Many Australian SMEs struggle to network the Chinese way: Deakin report
5 August 2014
Australian businesses wanting to succeed in China must perfect the art of networking the Chinese way, according to new Deakin research completed in partnership with the Open University of Hong Kong.
Simple as it may sound, the researchers found that many small to medium enterprises (SMEs) struggled to undertake the type of intense networking needed to build relationships in a culture where business lives or dies based on its network.
With China the second largest economy in the world and Australia's number one trading partner, business is booming between the two economies, but the researchers found the intensity of the necessary relationship-management outweighed the capacity of resources for many SMEs.
The research was conducted by Dr Jane Menzies, Professor Stuart Orr and Sajeewa Maddumage from Deakin's Graduate School of Business, in partnership with Professor Alan Au and Dr Jimmy Chan from the Open University of Hong Kong's School of Business and Administration.
Their work has been contained in a new report, Australian SMEs in China: Innovation and Engagement in the Asian Century.
Dr Menzies said during five months from August to December last year, the team analysed the experiences of 40 different Australian SMEs across a range of industries, including business services, manufacturing, biotech, film and information technology.
"Our research was motivated by the increasing significance of China to Australia's economy, and the fact that SMEs represent a significant proportion of the Australian economy," Dr Menzies said. "The Chinese market is already Australia's number one trading partner and the amount of trade between the two countries is growing, offering Australian businesses many opportunities."
The report identifies a number of priority areas when planning for operations in China, including:
- Innovation, including adaptation of products to the Chinese market;
- Development of networks to facilitate doing business in China;
- An online strategy for the Chinese market; and
- Investment of resources in the Chinese market.
The researchers found a focus on innovation and entrepreneurship would help Australian companies develop future competitiveness, and ensure Australia's future success and prosperity.
"Getting involved in Australian Chambers of Commerce (AustCham's) in China, visiting trade fairs, attending conferences, and tapping into social networking and online selling sites such as Weibo, Weishing and Taobao are some of the neighbourly ways Australian businesses are finding favour with their Chinese counterparts.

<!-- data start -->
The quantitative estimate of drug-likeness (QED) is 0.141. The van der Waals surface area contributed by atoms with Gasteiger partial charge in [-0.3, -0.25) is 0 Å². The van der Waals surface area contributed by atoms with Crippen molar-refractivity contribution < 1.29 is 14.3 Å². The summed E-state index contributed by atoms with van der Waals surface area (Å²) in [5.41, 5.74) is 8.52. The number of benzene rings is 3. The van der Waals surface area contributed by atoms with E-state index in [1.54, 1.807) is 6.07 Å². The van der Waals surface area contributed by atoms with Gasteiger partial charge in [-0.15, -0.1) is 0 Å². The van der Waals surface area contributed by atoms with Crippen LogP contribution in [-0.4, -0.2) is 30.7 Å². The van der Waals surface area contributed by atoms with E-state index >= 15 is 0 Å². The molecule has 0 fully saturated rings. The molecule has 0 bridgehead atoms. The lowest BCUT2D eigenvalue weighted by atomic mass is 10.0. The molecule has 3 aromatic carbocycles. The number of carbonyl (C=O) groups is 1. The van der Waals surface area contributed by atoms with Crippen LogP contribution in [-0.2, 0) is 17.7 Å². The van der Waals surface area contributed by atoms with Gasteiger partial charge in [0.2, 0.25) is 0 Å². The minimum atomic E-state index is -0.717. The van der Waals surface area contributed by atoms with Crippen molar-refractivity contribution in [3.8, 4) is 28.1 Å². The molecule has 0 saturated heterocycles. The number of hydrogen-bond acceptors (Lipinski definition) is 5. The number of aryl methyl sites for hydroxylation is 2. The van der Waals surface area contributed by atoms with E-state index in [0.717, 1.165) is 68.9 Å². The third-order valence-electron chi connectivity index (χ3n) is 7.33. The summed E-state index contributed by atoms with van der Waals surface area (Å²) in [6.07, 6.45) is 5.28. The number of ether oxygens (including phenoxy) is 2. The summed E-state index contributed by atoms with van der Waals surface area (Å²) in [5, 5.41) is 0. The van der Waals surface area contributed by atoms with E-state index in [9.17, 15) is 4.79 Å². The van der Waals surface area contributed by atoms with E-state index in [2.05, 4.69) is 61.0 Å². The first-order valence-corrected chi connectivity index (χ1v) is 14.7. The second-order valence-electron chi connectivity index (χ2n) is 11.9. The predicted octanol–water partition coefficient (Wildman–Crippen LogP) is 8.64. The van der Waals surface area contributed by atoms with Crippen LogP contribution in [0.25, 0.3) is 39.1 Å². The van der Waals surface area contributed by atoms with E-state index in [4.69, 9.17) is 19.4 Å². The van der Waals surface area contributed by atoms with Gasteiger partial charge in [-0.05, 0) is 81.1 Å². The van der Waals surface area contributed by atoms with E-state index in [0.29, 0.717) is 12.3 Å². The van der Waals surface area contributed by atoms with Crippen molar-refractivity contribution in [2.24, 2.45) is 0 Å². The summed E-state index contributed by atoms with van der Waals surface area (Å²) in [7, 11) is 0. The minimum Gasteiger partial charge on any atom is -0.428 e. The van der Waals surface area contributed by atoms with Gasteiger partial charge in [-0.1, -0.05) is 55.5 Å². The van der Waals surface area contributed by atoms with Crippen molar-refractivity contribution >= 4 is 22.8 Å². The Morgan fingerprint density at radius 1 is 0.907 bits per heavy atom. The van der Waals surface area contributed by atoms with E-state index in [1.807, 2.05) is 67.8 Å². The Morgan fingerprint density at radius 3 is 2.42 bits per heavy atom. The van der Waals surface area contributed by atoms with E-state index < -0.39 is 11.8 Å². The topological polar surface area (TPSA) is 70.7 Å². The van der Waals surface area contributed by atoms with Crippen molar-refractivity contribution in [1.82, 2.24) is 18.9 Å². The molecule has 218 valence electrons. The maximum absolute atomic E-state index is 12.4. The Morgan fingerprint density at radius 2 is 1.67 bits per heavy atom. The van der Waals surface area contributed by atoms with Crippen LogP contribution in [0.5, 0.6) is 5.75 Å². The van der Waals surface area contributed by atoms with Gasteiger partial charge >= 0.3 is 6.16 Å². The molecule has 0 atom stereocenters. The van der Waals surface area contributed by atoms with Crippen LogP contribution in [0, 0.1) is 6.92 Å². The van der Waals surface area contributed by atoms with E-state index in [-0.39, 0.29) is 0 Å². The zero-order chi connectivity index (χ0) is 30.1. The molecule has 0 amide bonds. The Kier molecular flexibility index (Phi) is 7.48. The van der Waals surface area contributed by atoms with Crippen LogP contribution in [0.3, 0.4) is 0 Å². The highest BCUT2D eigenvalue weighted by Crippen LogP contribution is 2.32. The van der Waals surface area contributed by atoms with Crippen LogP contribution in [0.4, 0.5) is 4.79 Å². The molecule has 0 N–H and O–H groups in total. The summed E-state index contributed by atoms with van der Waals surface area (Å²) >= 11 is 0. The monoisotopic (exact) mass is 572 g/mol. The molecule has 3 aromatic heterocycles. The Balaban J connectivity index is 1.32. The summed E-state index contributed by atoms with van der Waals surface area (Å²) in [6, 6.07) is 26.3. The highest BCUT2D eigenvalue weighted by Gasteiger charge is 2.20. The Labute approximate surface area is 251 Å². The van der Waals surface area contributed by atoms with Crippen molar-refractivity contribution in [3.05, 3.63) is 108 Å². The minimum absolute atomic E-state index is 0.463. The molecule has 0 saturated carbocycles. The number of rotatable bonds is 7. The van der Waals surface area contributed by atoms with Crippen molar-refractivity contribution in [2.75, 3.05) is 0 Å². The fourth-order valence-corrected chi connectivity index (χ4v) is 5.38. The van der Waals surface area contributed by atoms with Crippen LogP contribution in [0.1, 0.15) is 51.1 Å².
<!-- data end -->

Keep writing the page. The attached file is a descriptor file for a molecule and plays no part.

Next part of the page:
"But while many Australian businesses are developing new products for the Chinese market, many reported their ability to sell on the basis of innovation was impeded by local environmental and cultural conditions.
"Some respondents suggested there were parallels between building and developing professional relationships in China and in Australia, such as the common practice of discussing business opportunities over lunch, while others had benefited from employing staff with Chinese connections, including 'sea turtles'', students who have spent years studying in Australia and have since returned to China.
"However, the most important issue that the participants faced in the Chinese market was generally found to be due to internal resource shortfalls including funding, staffing and time. These negatively impacted on their ability to keep up relationships and develop business in China.
"With good connections, careful planning, an innovative approach to the local market and good products and services, Australian businesses can reap significant rewards from operating in the Chinese market."
Australian SMEs in China: Innovation and Engagement in the Asian Century will be released tomorrow during a workshop in Melbourne hosted by Deakin University.
The Australian SMEs in China: Innovation and Engagement Workshop will feature Department of Foreign Affairs and Trade Victorian State Director John Richardson as keynote speaker. Other guest speakers include Morry Morgan from Clark Morgan and Paul Rowan from Future Fibre Technologies.
During the workshop, participants will discuss issues faced by innovative Australian SMEs in the Chinese environment.
To download the report go to http://www.aust-smes-in-china.org.au/the-report.html
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